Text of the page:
What is the difference between a “Will” and a “Living Trust”
Most homeowners do not know the difference between a “Will” and a “Living Trust”. This article will explain the basic differences. In Southern California, if you own a home, you should definitely have some sort of estate planning. Having a will or a living trust is what the legal community refers to as “estate planning”. Both wills and living trusts are documents that facilitate the passing of your assets at your death to whom you want them to go to. If you don’t have a written will or living trust, then the California’s intestacy law controls and dictates who gets your assets. For non-homeowners, having a will might be adequate, but if you are a homeowner having a living trust is a must. The average home value in Southern California is about $500,000 and if you have a will but do not have a living trust then your probate cost is about $26,000 and this probate court process will take about one year. When is a will appropriate and when is a living trust a better alternative?
What is a Will?
A will is a written document that satisfies all the legal requirements in the California Probate Codes and states “who gets what”, “who’s in charge” and “who raises the kids”. A will is only effective after your death. After you have written your will, you can change it at anytime or you can tear it up to terminate it. If your total assets are over $150,000, your will does not prevent your estate from going into the probate court. The probate court will probate your will and distribute assets according to your will. The problem with this is that if you own a home that is worth $500,000 and even if there is a mortgage of $400,000 against the home, you will probate fee will be approximately $26,000. However, in California, if you don’t own a home and all you have is $100,000 of cash in the bank, then a will might be adequate, because if your total assets are less than $150,000 then no probate is required. However, if you own a home, the value of your home is likely to be more than $150,000 and then a probate will be necessary. California Probate Code 6100 states that anybody can make a will as long he or she is at least 18 years old and is of “sound mind”.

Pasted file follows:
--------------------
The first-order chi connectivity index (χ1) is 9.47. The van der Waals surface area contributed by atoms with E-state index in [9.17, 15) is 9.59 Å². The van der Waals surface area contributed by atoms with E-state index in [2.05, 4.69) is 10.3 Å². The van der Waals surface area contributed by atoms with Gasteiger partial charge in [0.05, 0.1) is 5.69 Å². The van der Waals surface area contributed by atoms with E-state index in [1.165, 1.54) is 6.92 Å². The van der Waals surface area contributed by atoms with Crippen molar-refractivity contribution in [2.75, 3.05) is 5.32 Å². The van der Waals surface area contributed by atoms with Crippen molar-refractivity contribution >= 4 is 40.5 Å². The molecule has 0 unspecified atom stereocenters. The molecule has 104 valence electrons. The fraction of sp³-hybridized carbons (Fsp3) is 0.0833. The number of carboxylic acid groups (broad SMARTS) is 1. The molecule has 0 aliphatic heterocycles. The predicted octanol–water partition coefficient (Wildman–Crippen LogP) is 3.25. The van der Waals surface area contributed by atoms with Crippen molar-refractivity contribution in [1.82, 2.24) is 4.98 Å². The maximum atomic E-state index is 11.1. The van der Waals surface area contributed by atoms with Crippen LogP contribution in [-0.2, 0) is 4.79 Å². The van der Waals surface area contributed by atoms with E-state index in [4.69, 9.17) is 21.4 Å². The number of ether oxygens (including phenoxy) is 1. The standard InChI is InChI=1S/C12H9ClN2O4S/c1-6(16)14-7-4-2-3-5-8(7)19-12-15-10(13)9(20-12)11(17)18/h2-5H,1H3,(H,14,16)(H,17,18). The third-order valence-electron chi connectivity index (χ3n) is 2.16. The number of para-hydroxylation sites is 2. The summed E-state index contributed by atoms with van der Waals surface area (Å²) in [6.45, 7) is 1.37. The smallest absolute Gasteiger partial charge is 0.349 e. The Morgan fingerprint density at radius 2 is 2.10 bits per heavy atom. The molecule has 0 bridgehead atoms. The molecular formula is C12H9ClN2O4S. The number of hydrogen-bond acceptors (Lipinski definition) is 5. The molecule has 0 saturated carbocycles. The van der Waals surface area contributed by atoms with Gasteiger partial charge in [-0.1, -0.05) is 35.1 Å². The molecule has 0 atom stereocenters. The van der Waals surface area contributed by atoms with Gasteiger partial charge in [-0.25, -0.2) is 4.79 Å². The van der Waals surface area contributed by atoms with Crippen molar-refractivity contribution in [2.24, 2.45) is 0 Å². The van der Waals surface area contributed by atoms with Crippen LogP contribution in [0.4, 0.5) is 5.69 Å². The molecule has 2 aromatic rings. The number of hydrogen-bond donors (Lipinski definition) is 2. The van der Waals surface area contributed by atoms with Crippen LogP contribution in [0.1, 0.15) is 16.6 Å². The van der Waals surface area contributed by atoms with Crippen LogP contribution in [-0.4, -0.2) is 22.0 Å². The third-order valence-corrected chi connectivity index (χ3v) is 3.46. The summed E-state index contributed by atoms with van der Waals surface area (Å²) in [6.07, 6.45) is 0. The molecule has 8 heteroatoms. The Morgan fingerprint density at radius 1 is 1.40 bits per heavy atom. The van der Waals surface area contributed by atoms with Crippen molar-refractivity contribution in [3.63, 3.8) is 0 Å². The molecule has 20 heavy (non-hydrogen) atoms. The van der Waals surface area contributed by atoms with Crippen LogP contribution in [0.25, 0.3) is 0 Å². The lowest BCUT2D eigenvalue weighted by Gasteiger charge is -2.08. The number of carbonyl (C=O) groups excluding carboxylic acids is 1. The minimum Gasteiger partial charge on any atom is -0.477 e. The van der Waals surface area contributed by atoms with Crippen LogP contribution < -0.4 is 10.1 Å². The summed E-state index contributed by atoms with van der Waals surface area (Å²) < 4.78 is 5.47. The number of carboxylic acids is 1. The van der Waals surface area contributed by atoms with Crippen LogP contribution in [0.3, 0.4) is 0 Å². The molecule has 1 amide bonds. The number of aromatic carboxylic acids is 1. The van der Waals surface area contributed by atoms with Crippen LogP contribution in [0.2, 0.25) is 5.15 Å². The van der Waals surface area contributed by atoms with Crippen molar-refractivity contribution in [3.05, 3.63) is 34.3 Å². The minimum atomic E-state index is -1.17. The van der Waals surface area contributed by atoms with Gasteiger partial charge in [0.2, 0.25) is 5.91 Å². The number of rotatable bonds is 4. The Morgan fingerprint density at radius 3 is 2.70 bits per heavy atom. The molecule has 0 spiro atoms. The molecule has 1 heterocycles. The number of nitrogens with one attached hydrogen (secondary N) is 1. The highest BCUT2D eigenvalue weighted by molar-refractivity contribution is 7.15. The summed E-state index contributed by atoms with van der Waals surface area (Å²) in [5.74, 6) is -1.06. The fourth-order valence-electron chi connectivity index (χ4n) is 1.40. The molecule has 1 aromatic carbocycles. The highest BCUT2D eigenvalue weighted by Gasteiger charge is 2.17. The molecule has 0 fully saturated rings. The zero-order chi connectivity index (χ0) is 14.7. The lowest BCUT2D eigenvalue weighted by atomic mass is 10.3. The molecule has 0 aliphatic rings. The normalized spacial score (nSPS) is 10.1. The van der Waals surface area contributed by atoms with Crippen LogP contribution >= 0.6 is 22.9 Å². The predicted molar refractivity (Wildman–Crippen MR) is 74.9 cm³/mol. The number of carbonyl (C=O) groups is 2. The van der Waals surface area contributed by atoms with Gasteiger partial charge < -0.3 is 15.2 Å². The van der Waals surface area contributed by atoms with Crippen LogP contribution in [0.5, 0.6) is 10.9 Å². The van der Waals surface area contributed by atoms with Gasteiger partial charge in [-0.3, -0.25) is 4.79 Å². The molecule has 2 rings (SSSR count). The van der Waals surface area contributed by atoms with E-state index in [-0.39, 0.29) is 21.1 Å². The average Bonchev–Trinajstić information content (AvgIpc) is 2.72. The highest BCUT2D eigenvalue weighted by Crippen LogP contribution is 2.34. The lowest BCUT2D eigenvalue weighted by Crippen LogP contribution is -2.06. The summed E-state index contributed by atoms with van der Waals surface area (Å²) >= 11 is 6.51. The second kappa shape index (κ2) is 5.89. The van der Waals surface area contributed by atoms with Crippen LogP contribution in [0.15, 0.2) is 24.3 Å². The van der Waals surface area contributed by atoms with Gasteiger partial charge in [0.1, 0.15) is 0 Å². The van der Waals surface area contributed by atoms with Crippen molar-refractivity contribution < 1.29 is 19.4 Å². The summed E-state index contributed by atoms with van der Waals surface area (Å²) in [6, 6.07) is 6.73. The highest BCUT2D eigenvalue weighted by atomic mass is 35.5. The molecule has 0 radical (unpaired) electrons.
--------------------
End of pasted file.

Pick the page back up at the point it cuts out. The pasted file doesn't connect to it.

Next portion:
What is a living trust?
A living trust is an integrated estate planning document. It allows you to management your property while you are alive and provides for an efficient and convenient means of distributing your asset after your death without court involvement. The living trust document integrates your wishes with the California Probate Codes, thus, upon, your death, there will be no need for court involvement nor a probate proceeding because your instructions and wishes are written in a contractual manner in accordance with the California Probate Codes. The reason why a living trust avoids probate is because you have transferred your assets into the living trust, thus, those transferred assets are not part of your probate estate. A living trust maintains greater confidentiality than a will because a will has to be probated in court and those court documents are public records, If you die without a living trust, anyone can go to the courthouse and pull that will and see exactly what assets were left and who is getting those assets. Another useful advantage of a living trust is the conservatorship avoidance feature. For example, if husband is incapacitated and wife wants to sell the house, if there is no living trust then the wife would need to go to court seeking conservatorship, however, if there is a living trust, no court involvement is needed. If you own a home, a living trust is a better estate planning tool than a will.